The Gamification of Education

We want to be entertained almost all the time. Whether at work, exercising or at school, nowadays, focusing on one thing at a time is boring. We need to surf the web while at work or listen to the latest tune while exercising. For the most part, it’s not a problem. But what about education? Does the need to multi-task spill into education? Do all the mobile apps and online games  hurt education? A paper entitled Gamification in Education, What, How, Why Bother? by Joey J. Lee and Jessica Hammer, studies the issue of current student engagement and motivation. Their suggestion is to incorporate gamification into education. Lee and Hammer define gamification as “the use  of game mechanics, dynamics, and framework to promote desired behaviors.”

In School

Gamification is a common way to promote a business or product. Recently, the principles of gamification have made their way into schools. Generally referred to as the “gamification of education”. Lee and Hammer write, “intuition suggests that gamification may be able to motivate students to learn better and care more about school.” According, to the authors’ study, incorporating game-like features (like points, badges or an achievement score)can improve schools, teaching and scores. The authors focus the cognitive, emotional and social learning areas. The cognitive area is the goal. Lee and Hammer give the example of Angry Birds. As a student plays the mobile game over and over, they get a better idea on how to angle the sling shot or the best technique to knock down the beams. The students take the role of mini-physicists while perfecting their gameplay. The Citizen Sort games follow a smilar principle. Two of the main goals are to perform classification tasks and provide information about motivation to information scientists. The games are also entertaining and incorporate real game play with science. Take, Happy Match for example. One of the goals of Happy Match! is to help classify the images based on important characteristics. The more you play Happy Match!, the more photos you classify and the better you will do. The more you play the more you will learn about the species whether it’s moths, sharks, rays or more! Hammer and Lee suggest that physical gameplay can be more effective than just lecturing students. The gaming provides an environment for the student to learn for themselves.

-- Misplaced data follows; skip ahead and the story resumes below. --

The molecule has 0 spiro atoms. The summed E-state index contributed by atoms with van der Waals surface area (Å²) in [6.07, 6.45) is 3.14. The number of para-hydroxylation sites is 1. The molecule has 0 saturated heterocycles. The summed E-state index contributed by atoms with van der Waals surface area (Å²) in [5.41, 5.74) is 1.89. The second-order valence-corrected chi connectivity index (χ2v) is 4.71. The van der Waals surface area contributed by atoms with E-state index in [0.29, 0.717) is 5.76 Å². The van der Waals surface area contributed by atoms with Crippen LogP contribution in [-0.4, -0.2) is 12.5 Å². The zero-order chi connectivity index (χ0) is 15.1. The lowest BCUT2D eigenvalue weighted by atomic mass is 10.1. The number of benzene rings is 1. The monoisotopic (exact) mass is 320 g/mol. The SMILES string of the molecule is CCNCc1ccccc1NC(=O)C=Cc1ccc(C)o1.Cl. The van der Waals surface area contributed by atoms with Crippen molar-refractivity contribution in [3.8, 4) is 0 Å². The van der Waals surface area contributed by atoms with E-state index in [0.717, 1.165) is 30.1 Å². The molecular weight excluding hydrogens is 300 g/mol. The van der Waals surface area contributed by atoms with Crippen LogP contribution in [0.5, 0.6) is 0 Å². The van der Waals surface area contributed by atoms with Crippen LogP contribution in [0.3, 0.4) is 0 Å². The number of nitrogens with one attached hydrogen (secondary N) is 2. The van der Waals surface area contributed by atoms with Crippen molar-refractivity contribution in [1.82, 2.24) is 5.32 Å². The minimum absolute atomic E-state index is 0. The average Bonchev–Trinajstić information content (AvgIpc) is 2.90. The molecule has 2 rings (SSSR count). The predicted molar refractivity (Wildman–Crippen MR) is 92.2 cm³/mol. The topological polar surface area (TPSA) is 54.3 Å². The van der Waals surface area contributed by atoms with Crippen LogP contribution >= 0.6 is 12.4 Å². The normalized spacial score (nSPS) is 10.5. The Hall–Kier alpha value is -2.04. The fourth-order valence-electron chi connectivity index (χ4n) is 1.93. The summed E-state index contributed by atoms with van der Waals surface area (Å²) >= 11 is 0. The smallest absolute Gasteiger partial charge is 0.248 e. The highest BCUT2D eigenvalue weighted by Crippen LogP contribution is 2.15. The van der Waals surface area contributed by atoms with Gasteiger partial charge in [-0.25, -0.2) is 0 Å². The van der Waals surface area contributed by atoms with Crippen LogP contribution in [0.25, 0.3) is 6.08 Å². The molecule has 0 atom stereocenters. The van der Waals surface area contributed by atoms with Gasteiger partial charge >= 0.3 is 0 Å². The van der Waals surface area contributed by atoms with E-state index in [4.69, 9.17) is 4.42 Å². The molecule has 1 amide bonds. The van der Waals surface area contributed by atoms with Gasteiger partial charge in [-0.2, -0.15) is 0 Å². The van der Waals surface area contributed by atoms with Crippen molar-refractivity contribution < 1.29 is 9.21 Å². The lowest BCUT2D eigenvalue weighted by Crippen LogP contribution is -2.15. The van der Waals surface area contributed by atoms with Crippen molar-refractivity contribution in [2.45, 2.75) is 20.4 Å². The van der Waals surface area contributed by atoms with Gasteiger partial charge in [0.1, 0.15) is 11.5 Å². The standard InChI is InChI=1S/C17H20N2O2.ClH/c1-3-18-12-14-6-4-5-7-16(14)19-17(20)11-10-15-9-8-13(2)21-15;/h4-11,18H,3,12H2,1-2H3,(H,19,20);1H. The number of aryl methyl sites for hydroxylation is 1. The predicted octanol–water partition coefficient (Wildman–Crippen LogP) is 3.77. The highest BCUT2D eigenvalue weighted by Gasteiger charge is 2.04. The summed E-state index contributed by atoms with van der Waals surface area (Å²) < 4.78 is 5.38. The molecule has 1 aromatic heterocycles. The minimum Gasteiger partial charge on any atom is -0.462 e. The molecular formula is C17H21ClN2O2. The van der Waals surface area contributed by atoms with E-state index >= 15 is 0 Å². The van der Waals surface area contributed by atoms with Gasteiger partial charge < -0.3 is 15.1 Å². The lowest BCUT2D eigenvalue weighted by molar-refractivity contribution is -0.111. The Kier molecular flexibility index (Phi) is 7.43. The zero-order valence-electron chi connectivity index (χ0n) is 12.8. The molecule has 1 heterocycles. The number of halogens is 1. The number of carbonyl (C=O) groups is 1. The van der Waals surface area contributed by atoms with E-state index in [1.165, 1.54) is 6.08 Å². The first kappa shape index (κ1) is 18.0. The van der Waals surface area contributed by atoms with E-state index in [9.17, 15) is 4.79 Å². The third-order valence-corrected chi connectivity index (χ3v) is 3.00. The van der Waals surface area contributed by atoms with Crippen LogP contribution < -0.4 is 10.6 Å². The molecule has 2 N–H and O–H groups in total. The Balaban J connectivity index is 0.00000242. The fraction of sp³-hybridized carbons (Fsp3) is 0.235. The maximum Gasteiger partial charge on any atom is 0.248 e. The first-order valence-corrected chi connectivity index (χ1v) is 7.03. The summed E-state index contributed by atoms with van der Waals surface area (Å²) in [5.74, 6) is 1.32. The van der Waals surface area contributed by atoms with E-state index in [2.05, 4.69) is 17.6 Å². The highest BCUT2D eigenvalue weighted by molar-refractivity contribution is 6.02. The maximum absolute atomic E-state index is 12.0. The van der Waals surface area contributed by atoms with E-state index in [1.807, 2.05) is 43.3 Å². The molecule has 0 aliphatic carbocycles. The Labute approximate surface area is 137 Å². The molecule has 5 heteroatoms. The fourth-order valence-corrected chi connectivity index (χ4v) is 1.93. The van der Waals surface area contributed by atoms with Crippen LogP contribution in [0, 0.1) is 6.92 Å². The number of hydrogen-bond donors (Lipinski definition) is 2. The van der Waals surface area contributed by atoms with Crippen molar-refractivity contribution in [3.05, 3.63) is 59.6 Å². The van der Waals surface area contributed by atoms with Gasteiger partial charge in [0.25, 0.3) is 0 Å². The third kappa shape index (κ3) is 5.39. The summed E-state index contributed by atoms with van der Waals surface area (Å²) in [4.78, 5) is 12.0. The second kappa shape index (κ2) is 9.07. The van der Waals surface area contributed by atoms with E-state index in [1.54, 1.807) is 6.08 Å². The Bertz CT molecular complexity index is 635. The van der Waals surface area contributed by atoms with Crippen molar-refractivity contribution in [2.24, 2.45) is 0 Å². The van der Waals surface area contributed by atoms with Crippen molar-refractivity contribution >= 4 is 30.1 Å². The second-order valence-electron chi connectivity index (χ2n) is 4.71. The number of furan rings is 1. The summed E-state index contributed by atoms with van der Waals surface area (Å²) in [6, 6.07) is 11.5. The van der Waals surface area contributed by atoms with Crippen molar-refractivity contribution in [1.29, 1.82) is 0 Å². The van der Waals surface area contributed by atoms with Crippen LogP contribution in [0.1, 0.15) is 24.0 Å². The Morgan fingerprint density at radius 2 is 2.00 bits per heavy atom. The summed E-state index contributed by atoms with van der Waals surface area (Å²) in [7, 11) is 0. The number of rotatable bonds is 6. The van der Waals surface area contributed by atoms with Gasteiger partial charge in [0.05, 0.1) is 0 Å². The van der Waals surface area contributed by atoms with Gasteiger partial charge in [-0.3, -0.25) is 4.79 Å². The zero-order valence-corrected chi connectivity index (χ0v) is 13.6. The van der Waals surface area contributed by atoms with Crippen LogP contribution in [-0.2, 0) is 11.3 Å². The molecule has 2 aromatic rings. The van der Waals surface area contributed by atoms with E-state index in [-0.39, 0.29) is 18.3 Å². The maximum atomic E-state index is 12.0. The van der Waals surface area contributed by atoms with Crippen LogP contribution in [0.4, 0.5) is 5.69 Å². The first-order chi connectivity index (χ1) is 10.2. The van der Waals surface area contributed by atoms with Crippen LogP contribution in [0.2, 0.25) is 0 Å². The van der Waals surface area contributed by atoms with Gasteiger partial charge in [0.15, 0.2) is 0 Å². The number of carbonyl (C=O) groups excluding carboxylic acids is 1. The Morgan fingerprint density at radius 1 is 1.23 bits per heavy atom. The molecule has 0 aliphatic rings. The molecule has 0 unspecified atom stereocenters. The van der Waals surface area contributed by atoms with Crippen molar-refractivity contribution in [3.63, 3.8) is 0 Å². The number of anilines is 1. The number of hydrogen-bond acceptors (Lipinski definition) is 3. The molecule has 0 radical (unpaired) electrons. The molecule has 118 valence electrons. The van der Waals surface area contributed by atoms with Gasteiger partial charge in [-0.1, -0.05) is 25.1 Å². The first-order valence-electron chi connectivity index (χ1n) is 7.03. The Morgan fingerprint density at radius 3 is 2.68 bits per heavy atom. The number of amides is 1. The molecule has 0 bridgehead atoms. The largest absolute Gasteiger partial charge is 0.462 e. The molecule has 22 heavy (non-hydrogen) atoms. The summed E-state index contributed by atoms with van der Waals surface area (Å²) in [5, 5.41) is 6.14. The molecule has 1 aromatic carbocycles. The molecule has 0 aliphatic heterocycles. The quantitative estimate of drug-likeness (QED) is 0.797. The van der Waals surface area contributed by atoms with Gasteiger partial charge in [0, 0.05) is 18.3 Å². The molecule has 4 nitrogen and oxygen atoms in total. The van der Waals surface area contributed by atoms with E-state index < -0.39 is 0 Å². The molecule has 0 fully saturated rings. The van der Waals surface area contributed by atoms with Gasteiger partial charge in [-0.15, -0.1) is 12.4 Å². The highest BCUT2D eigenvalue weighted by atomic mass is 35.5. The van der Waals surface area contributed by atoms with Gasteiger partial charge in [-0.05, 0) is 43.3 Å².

Gamification in education can also teach valuable life skills, according to Hammer and Lee. The emotional connection and investment into the game can actually teach valuable lessons to young adults. Hammer and Lee say gamification will teach people resilience and learning from failures. Unlike exams that usually don’t offer multiple opportunities, the plus of gaming is that the student, or user, can continue to play until they succeed.The fantasy game  from Citizen Sort, Forgotten Island, also adds emotion. You will play the role of a lost explorer and invest time in searching the island for answers to the puzzles and mysteries. The drive to succeed in the game also increases the drive to correctly classify the species. The social aspect of gamification is clear. It is also a major component of Happy Match!. Competition and collaboration with friends are strong factors and motivators, according to Hammer and Lee. In Hunt and Gather, you can work with friends to create important characteristics to classify a species. For a more competitive feel, you can play one of the versions of Happy Match! with friends. Share your score on the Citizen Sort score board and through social media.

Learning and Entertaining

One of Citizen Sort’s goals is to utilize gamification as an entertainment tool. The three games, Hunt & Gather, Happy Match! and Forgotten Island incorporate classification tasks and information scientist research into engaging gameplay.

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